It was a dream come true for refugee Khadiza Begum when she landed an internship with Fast Retailing Co last fall. She learned the inner workings of a major corporation and was soon given a part-time job at one of the firm’s Uniqlo stores in Tokyo.
An ethnic Rohingya, Begum’s life is finally beginning to come together after living her whole life in fear of being sent to Myanmar, where she would be persecuted.
Begum is one of the first refugees in Japan to be chosen for the internship program with the popular clothing maker that began last year as part of a unique collaboration between Fast Retailing and the United Nations High Commissioner for Refugees (UNHCR). The two parties established a sort of exchange internship program in which Fast Retailing staff would assist in refugee camps abroad while refugees in Japan would be given the chance to intern with Uniqlo.
The program, the first of its kind by a major Japanese corporation, is viewed by experts as an effective way to raise awareness of the plight of refugees while giving them job experience that could expand their skill sets.
“I want to do something for my people and for refugees in the future. That is my goal,” said Begum, 26. “And Uniqlo is the perfect job for that. It really is like a dream come true.”
Born and raised in Bangladesh, Begum has never set foot in her home country of Myanmar, where Rohingyas are not recognized as citizens by the nation’s government. The Muslim ethnic minority is said to be one of the most persecuted minorities in the world.
She has spent her whole life as a refugee because her father had been engaged in antigovernment activities and fled Myanmar in the 1970s for fear of retaliation.
Begum arrived in Japan in 2006 after marrying Musharaf Hussain, another ethnic Rohingya and the son of an old family friend who had been recognized as a refugee in Tokyo. Life in Bangladesh was not bad, but Begum was eager to get a better education.
Like many other recognized refugees in Japan, Hussain struggled to get a steady job, working at factories and waiting tables at a sports bar to make ends meet. But somehow he managed to make enough while Begum immersed herself in Japanese studies. She was ultimately awarded a scholarship and enrolled in Aoyama Gakuin University in 2009.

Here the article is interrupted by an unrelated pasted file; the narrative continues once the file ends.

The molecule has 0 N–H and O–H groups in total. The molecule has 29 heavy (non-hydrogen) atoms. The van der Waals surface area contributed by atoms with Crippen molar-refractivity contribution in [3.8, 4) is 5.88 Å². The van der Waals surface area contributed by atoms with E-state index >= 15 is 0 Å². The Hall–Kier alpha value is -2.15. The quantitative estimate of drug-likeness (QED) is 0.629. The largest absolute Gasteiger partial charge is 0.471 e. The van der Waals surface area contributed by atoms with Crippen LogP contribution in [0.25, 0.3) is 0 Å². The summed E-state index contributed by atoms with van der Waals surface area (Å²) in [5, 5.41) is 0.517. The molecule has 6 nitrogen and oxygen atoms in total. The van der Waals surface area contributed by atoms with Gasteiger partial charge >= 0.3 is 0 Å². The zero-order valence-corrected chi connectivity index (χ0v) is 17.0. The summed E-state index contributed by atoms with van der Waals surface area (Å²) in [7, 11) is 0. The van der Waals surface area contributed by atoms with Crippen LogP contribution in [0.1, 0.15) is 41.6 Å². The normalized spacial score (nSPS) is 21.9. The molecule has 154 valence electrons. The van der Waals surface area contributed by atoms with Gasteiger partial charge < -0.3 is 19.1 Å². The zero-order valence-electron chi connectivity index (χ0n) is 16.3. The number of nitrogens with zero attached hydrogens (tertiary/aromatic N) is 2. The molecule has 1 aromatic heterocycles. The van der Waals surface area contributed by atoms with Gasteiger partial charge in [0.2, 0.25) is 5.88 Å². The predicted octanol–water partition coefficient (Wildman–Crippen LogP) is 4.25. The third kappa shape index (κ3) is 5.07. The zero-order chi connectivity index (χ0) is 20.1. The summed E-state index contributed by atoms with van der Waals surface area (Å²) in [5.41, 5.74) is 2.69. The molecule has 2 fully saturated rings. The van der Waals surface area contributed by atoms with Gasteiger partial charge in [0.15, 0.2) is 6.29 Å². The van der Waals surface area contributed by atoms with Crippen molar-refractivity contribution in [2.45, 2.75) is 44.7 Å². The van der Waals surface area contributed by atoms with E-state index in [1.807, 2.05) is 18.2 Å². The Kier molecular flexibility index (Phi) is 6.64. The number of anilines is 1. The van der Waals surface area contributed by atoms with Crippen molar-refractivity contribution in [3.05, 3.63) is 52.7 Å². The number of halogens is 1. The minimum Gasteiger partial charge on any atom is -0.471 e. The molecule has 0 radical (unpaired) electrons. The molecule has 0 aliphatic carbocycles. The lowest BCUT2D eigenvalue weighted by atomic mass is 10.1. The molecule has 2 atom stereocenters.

“My father has been spending his whole life trying to fight for the Rohingyas and he repeatedly told me that in order to have people listen to what you have to say, you need to be well-educated,” Begum said. “That’s why I didn’t give up till the end and studied so hard.”
For Begum, attending university was already a major accomplishment, but higher education also opened other doors.
It was during her junior year in 2011 that she heard about the Uniqlo internship. Fulfilling the necessary requirements, which included current college enrollment and Japanese proficiency, Begum joined several other refugees and Japanese students on a two-week internship program.
During the program, participants not only experienced the retail side of Uniqlo at the stores, they also received leadership training and held discussions on management.
After the internship wrapped up, Begum was hired as part-time staff while she continued her studies at Aoyama Gakuin.
“There was no special treatment for me just because I was a foreigner,” she said. “We were all expected to be able to work at the same level. Reality was severe and I realized that I really had to work hard in order to be accepted as a working member of society.”
According to Fast Retailing’s Eiko Sherba, of the firm’s Corporate Social Responsibility division, the refugees were also helping the company and its staff develop a more global perspective.
“We knew that many refugees abroad and in Japan were smart and very skillful,” Sherba said. “They just needed an opportunity to show what they could do and we realized that providing such opportunity was something that we could do.